The 16th annual meeting of the SWS Europe chapter, entitled “Connecting wetlands functioning and biodiversity: Towards nature-based solutions”, was a rousing success. Held as a virtual meeting due to the global situation, the conference was hosted by Patrick Grillas and the Tour du Valat from June 15-17, 2021. Special thanks to the SWS business office, and especially Suzanna Hogenborn (AMPED), who helped set up the Zoom meeting and was always available in case of any trouble. Because of the time difference of seven hours, this meant that Suzanna had to be at the office quite early in the morning to make sure everything was going smoothly. We greatly appreciate the work and effort that Suzanna put into this. Likewise, chapter President Matthew Simpson ran the meeting, making sure that the presentations went off smoothly and on time. Matt did a lot of work in this and greatly deserves a large amount of thanks as well. Great job to both Suzanna and Matt!!!
There were 108 registered participants from 23 countries, mostly from Europe but also including the US, Tunisia and Morocco. A total of 20 oral presentations and 6 plenary talks were given over the three afternoons of the conference, with two plenary talks each day. On day 1, Thomas Galewski (Tour du Valat, France) spoke about the biodiversity, overall state and restoration of Mediterranean wetlands. He was followed by Liesbeth Bakker (Netherlands Institute of Ecology, The Netherlands) who gave an interesting overview of wetland rewilding activities as an extension of normal wetland restoration, with focuses on nature-based solutions and as a means of mitigating climate change. For the second day, Tobias Salathé (Ramsar Secretariat, Switzerland) talked about the need for encouraging young scientists and for all wetland scientists to engage in more practical aspects of their work. Gillian Davies (BSC Group, Massachusetts, USA) then gave a succinct summary of the Declaration of the Rights of Wetlands. The plenary speakers on Day 3 were Chris Joyce (Brighton University, UK) and Dominik Zak (Aarhus University, Denmark), long-time active members of our chapter and recipients of the SWS 40th anniversary awards. Chris gave a good summary of wet grasslands, focusing on their great diversity and the multiple functions and services they provide, while Dominik talked about the use of wetlands, especially restored wetlands in agricultural settings, to trap nutrient exports from farm fields.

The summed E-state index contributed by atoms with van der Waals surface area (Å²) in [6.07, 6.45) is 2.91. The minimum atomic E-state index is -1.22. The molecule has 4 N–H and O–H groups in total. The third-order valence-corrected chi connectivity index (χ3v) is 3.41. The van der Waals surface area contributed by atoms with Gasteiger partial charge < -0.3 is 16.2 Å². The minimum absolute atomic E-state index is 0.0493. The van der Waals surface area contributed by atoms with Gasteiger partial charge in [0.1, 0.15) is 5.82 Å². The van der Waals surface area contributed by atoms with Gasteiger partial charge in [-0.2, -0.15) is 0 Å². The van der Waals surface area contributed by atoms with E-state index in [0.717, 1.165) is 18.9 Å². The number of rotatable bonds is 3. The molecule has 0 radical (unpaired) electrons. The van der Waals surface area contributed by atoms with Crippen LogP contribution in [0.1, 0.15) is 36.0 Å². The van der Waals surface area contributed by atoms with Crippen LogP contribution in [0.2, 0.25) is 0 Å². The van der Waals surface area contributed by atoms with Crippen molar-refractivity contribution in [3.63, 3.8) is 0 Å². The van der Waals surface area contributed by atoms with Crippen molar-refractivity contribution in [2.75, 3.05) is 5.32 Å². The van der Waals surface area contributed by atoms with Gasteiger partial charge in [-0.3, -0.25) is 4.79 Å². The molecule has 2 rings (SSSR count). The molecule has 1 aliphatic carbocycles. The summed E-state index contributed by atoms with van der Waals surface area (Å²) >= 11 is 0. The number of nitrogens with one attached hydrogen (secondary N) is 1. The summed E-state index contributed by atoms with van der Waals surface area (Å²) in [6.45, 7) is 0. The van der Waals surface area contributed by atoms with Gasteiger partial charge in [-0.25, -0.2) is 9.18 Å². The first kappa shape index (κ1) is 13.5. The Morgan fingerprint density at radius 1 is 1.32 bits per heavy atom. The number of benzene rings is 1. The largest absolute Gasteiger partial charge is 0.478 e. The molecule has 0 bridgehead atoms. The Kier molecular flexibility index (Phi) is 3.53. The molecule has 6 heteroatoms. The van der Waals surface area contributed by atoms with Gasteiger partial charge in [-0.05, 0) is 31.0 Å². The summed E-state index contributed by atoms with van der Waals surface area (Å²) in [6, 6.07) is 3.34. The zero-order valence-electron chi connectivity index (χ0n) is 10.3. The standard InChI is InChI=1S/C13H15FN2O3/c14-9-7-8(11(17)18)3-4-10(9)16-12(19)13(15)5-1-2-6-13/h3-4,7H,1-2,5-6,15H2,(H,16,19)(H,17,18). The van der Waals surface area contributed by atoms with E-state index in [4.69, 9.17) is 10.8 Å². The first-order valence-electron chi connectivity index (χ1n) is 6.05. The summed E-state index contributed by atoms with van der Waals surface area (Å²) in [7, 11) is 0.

On each day, the plenary talks were followed by 6-7 oral presentations, a majority of these by students. An aim of the meeting was to encourage presentations by students and young scientists, with an added incentive of a prize for the best student presentation. A very encouraging outcome of the meeting was the high level of all the presentations, thus it was difficult to choose a best one. But choose we did. This year’s winner was Stijn den Haan (Lund University, Sweden), who gave a very stimulating talk about the strategies used in previous wetland restoration projects to involve community members, in that local community support is deemed necessary to increase the chance for a successful restoration. The talk by Renske J.E. Vroom (Radboud University, The Netherlands), about methane emissions via ebullition from fish ponds in Brazil, took second place while Maria Cuenca-Cambronero (Universitat de Vic-Universitat Central de Catalunya, Spain) garnered third place honors with a clear and insightful summary of the new Ponderful project. Congratulations to Stijn, Renske and Maria!! And job well done to all the other student presenters!
At the beginning of day 2, we held a very special event commemorating the designation of Lake Ohrid, North Macedonia as a new Ramsar Wetland of International Importance. Our chapter, especially past-President Jos Verhoeven, played an important role in helping this come about. Jos and the chapter worked with local organizers, including Ohrid SOS and chapter members Nadezda Apostolova and Dr. Slavcho Hristovski, as well as Dragana Velkovska and others in North Macedonia, to help stop a tourist development planned for Studenchiste Wetland, the last intact wetland on the shores of Lake Ohrid, and to aid in the application process to include Lake Ohrid as a Ramsar site. Holding our 2018 annual meeting in Ohrid not only gave support to Ohrid SOS and other local organizers but gave us a very clear picture of the wonders of Lake Ohrid. That our efforts helped to bring about such a positive outcome is very encouraging and uplifting. Now on to the next such project!